Smith and Cross has been flying off my shelves lately. I must admit I’ve been joining my patrons in its consumption. And at the same time joining a historic tradition that traces its linage all the way back to 1788 as one of England’s oldest producers of sugars and spirits. Thank you Hayman Distillers and David Wondrich for bringing back this marvelous spirit. If you’re in the market for a new rum I highly recommend giving Smith and Cross a chance and this is why.
Upon opening the bottle you get the powerful aroma of exotic fruit and spice. Immediately you realize this isn’t your ordinary rum. As soon as I open the bottle patron’s from across the room perk up. The smell is mesmerizing, taking you to a tropical paradise.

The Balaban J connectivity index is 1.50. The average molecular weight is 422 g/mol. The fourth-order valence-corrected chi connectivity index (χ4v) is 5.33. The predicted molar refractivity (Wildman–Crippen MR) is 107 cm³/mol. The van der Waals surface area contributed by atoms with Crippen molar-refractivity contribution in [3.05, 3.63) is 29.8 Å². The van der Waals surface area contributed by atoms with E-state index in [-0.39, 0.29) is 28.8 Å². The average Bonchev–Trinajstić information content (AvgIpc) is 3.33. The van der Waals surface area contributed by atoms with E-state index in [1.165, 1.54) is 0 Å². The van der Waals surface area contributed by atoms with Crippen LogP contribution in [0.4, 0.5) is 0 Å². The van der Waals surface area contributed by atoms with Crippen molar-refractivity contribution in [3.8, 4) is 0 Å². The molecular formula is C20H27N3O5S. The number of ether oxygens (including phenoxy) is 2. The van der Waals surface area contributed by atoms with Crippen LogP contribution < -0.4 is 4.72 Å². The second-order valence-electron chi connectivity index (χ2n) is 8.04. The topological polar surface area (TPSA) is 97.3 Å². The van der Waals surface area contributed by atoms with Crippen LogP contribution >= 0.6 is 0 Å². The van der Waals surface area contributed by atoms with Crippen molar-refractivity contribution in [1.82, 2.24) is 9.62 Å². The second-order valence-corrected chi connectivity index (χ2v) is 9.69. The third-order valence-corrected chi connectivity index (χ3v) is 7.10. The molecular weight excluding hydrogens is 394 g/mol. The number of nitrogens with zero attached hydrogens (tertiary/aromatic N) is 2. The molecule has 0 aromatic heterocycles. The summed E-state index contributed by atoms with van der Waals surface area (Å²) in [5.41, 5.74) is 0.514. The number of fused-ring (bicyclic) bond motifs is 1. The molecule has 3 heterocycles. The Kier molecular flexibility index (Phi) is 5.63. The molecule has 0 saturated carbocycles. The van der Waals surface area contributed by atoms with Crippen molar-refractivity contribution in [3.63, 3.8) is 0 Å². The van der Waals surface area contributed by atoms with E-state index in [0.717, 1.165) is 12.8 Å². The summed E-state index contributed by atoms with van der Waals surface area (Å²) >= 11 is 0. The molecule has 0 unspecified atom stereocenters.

The wild yeast, indigenous of Jamaica, is responsible for this rum’s heavier body and flavor. As you’ll notice on the bottle, this rum only contains Wedderburn and Plummer pot still distillates and is aged for 3 years in white oak. Take caution with this rum because it rings in at a whopping 114 proof.
This is a treat for bartenders who want to recreate old recipes like the Planter’s Punch and other tiki style classics that call for gold Jamaican rum. Recently I’ve been using Smith and Cross in a recipe created by one of my favorite bars The Franklin Mortgage and Investment Company in Philadelphia. The cocktail is called The Six Inch Gold Blade. It’s a wonderful marriage of bitter, sweet and smokey and an excellent execution featuring Smith and Cross Rum.